March 26th, 2008 09:15 EST
FCC and FOX TV square off
New York, NY-- On Feb. 22, 2008 the FCC issued a Forfeiture Order against 13 Fox TV Network stations, determining that the stations violated the broadcast indecency law when they aired an episode of "Married By America" that focused on adult-only parties featuring sexually oriented entertainment provided by nude or semi-nude female and male "strippers." On Monday of this week, Fox TV stated that it would not pay its part of the $91,000 fine, asserting that the FCC decision is "arbitrary and capricious, inconsistent with precedent and patently unconstitutional."
Robert Peters, President of Morality in Media, had the following comments:
"The FCC is to be commended for issuing a Forfeiture Order against Fox TV Network stations for airing program content that one might expect to see in a burlesque show, not in a medium that reaches into almost every American home and at a time of day when most children are still watching TV.
"I still remember my father talking about burlesque when I was a child; but neither my father nor any other sane adult of the 'great generation' would have recommended moving the burlesque stage from an 'adults only' performance hall to a public park so that everyone could share in the good times.
"As MIM's long-time general counsel Paul McGeady once put it, 'TV...communications partake of the nature of a public thoroughfare (albeit an electromagnetic one), and what may be prohibited on the public street [or park] should be equally prohibited on TV...'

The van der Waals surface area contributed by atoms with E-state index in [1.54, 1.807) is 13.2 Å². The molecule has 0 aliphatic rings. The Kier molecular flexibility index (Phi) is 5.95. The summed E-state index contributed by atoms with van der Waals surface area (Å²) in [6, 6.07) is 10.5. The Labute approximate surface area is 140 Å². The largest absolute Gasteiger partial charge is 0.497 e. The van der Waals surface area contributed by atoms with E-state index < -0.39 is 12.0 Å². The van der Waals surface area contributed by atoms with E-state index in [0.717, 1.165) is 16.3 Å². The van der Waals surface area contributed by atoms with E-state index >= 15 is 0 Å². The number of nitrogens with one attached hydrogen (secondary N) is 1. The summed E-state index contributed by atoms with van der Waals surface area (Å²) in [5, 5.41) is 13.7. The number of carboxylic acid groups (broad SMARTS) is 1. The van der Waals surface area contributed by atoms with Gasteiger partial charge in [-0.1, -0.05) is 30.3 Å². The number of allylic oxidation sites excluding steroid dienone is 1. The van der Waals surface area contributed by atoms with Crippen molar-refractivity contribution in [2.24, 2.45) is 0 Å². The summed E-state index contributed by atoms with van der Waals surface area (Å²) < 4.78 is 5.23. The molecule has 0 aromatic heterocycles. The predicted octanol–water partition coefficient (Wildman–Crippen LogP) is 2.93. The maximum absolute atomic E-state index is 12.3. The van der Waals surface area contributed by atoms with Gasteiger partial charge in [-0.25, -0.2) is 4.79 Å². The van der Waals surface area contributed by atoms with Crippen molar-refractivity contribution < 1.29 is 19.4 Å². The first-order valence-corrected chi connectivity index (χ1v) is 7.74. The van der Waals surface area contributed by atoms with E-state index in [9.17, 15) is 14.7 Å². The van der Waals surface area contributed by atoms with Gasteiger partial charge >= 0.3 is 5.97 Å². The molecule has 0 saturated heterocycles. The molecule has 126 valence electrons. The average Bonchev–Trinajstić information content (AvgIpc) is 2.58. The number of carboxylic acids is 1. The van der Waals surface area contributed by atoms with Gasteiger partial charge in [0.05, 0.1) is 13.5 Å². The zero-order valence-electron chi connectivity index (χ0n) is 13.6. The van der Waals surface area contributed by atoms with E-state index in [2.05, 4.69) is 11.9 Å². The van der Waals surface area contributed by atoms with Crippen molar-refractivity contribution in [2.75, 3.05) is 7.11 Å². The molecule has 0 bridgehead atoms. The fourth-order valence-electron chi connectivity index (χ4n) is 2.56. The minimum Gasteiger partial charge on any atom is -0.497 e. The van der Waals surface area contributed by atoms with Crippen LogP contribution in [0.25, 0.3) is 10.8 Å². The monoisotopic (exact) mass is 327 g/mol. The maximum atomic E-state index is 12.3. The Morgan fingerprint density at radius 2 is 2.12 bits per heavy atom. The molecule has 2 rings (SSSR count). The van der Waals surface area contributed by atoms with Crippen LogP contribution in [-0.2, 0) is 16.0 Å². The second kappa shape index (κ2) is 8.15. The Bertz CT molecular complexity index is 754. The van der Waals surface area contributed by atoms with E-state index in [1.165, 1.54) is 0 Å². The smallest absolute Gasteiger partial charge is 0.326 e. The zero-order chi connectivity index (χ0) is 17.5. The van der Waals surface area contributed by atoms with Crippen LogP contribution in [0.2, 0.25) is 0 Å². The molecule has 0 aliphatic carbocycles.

"Once upon a time, TV broadcasters understood that their audience consisted of a cross section of the community, including children of all ages, and acted accordingly.
"Today, broadcast TV networks could care less about who is exposed to their programming. All they care about is Nielsen ratings, which continue to decline in proportion to the degree that the networks trample on community standards, while parading under an ACLU- styled banner of 'free speech. '
"Despite their protestations, however, the problem is not that TV broadcasters can no longer discern community standards. The problem is that the networks no longer care about those standards.
"Nor is the problem that most Americans will no longer watch decent programming that uplifts or enriches the human spirit. The problem is that the media is dominated by individuals who have utter contempt for mainstream values and who confuse pushing the envelope with genuine creativity."